But this is the exact doctrine I do assure you; for I should abhor myself, if I could, in the least, exaggerate it. It is this and nothing else—and is it an inexpiable crime not to find this doctrine in the holy scriptures ? And do we deny the Lord who bought us, if we are unable to understand and preach it? And have we forfeited our christianity, nay, our integrity as men, because we have not so learned and so preached Christ? Will this accusation be repeated by our brethren, think you, when we all stand together before the judgment seat of Christ ? O far, far rather would I

appear before my Judge, at that solemn hour, with all the accumulated errors and absurdities which the human mind in its most pitiable weakness has ever engendered, than with the tremendous responsibility of having made such charges as these against my

brethren, on light and insufficient grounds. I have thus endeavoured fairly to represent to you what this doctrine really is. I do not say that no argument can be alleged in favour of it; for what is there for which ingenious men cannot find arguments? If you wished, for instance, to prove that Solomon is an object of divine worship, you might reason thus ;-at the dedication of the temple, it is said, “ And all the people worshipped God and the king." Or if you desired to find the divinity of Moses, you might quote the declaration of Jehovah, “ I will make thee a God unto Pharaoh.” In short, if you will not take the first principles of reason with you to the study of the sacred scriptures, there is no imaginable contradiction so great that you cannot find for it the semblance of support.

If you will search the sacred scriptures with a meek and reverent application of

powers to understand them, you will find, no doubt, many strong descriptions of a being so dignified as is our Lord in himself, so perfect in his character, so great in his office, so supernatural in his powers, and now exalted so high by God, as our Prince and Saviour; but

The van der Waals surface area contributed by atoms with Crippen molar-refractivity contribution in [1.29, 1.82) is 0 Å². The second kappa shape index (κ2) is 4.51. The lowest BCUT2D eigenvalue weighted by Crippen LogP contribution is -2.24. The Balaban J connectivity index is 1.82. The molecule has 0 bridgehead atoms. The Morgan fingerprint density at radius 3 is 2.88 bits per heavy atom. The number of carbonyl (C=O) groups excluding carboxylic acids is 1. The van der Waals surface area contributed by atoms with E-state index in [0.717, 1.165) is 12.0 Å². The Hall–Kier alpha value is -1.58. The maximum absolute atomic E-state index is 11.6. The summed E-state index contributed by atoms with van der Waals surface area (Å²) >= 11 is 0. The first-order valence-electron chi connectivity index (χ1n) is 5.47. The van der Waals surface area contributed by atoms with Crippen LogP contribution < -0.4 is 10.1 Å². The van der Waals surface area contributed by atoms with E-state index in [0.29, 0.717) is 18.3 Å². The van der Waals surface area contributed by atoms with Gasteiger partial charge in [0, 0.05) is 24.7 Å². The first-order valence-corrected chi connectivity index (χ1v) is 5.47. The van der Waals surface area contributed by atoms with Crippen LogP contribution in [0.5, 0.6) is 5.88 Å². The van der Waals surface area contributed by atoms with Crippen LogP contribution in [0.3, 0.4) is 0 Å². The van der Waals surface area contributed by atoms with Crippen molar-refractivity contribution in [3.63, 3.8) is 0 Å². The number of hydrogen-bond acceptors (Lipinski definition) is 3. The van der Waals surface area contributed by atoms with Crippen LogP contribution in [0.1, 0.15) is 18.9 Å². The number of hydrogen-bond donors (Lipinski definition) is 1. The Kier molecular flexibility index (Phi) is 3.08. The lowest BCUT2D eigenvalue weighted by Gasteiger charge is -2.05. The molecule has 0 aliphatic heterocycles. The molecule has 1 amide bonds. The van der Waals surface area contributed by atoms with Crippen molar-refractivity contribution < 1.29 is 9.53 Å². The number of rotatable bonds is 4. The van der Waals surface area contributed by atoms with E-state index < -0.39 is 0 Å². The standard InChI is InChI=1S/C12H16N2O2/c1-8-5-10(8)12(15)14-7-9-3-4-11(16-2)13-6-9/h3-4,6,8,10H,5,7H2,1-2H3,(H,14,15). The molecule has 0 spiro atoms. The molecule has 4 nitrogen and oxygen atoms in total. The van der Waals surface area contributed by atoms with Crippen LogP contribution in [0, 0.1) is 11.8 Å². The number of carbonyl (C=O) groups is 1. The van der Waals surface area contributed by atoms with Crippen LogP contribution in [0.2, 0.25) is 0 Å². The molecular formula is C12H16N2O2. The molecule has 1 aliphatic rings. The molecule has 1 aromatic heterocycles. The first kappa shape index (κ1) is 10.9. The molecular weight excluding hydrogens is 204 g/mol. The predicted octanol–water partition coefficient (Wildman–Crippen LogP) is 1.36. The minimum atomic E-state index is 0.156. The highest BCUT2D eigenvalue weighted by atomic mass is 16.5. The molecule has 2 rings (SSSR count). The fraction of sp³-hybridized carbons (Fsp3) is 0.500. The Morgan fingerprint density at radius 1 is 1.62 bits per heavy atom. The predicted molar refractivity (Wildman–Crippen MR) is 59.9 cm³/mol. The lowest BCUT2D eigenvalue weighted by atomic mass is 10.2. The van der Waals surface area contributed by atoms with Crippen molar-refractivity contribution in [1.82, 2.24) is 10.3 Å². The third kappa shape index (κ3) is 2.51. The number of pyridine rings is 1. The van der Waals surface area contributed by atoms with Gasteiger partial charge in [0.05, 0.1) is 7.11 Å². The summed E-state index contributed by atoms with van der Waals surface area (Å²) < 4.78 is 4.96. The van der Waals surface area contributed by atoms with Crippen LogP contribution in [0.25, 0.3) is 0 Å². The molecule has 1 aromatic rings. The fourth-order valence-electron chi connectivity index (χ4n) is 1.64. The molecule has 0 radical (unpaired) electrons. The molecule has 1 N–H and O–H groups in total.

will find nothing, I am persuaded, inconsistent with the truth, that the God whom we love and adore, is one God in one person only.

To this examination of the scriptures, I would solemnly exhort all who entertain any anxieties on

But in order that this examination may be made without too much solicitude for the result, I will attempt, very briefly, to show how

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little this doctrine is connected with any thing essential to our faith and our hope.

Let it then be observed, in the first place, that this is not a question which involves the divine origin of the christian religion, and cannot, therefore, with propriety, be called a question as to the divinity of our Saviour. Those who believe that God is one, in the most absolute sense, believe as fully as any other christians, that our religion is from Heaven, and that he who revealed it, came from God and went to God. There is no character in which they find him unfolded, in which they do not most cheerfully, reverently, and gratefully acknowledge him; they own him as the interpreter of God's will, as the visible representative of God's glory, as the angel of God's grace; and they take all his words-being, as he himself declares, not his own, but his Father's who sent him—as the words of God himself.

A great obstacle to calm and unprejudiced examination of this subject, is produced by an idea that it affects the divinity of our Lord, which, when we consider that the divine origin of our religion, the divine commission of our Saviour, and his possession of divine powers, are left on every theory unquestioned and entire, will appear to have no just foundation.

All this, surely, it is possible to believe, in the fairest meaning of the words, without supposing that our Saviour is himself that very God in whose name he tells us he spoke; without believing that he is at